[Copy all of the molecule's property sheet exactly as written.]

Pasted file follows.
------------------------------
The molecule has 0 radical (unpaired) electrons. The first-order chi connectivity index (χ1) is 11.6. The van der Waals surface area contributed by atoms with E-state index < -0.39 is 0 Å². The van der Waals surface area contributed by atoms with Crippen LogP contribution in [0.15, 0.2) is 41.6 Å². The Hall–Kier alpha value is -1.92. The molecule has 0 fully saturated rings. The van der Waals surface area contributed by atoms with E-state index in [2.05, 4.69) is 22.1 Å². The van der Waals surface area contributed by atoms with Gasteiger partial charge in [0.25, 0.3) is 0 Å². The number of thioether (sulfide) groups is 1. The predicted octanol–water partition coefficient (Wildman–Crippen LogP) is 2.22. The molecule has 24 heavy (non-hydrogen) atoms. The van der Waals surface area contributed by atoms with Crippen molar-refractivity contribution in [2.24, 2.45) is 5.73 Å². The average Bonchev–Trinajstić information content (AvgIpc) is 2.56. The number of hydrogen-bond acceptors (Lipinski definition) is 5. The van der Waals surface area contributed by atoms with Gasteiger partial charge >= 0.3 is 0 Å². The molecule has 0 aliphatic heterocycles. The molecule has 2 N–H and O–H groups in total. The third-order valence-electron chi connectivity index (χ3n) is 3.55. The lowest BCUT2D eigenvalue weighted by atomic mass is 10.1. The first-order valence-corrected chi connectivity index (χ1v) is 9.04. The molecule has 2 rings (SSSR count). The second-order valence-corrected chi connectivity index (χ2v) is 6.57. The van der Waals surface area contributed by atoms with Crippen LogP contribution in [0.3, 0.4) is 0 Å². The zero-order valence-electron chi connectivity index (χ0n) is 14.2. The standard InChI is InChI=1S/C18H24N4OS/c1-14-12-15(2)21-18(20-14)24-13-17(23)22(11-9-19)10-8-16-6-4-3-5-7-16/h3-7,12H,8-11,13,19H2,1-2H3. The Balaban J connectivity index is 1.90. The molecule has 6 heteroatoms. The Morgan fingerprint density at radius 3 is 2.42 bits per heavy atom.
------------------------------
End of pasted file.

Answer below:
The molecule has 0 radical (unpaired) electrons. The first-order chi connectivity index (χ1) is 11.6. The van der Waals surface area contributed by atoms with E-state index < -0.39 is 0 Å². The van der Waals surface area contributed by atoms with Crippen LogP contribution in [0.15, 0.2) is 41.6 Å². The Hall–Kier alpha value is -1.92. The molecule has 0 fully saturated rings. The van der Waals surface area contributed by atoms with E-state index in [2.05, 4.69) is 22.1 Å². The van der Waals surface area contributed by atoms with Gasteiger partial charge in [0.25, 0.3) is 0 Å². The number of thioether (sulfide) groups is 1. The predicted octanol–water partition coefficient (Wildman–Crippen LogP) is 2.22. The molecule has 24 heavy (non-hydrogen) atoms. The van der Waals surface area contributed by atoms with Crippen molar-refractivity contribution in [2.24, 2.45) is 5.73 Å². The average Bonchev–Trinajstić information content (AvgIpc) is 2.56. The number of hydrogen-bond acceptors (Lipinski definition) is 5. The van der Waals surface area contributed by atoms with Gasteiger partial charge >= 0.3 is 0 Å². The molecule has 0 aliphatic heterocycles. The molecule has 2 N–H and O–H groups in total. The third-order valence-electron chi connectivity index (χ3n) is 3.55. The lowest BCUT2D eigenvalue weighted by atomic mass is 10.1. The first-order valence-corrected chi connectivity index (χ1v) is 9.04. The molecule has 2 rings (SSSR count). The second-order valence-corrected chi connectivity index (χ2v) is 6.57. The van der Waals surface area contributed by atoms with Crippen LogP contribution in [0.3, 0.4) is 0 Å². The zero-order valence-electron chi connectivity index (χ0n) is 14.2. The standard InChI is InChI=1S/C18H24N4OS/c1-14-12-15(2)21-18(20-14)24-13-17(23)22(11-9-19)10-8-16-6-4-3-5-7-16/h3-7,12H,8-11,13,19H2,1-2H3. The Balaban J connectivity index is 1.90. The molecule has 6 heteroatoms. The Morgan fingerprint density at radius 3 is 2.42 bits per heavy atom.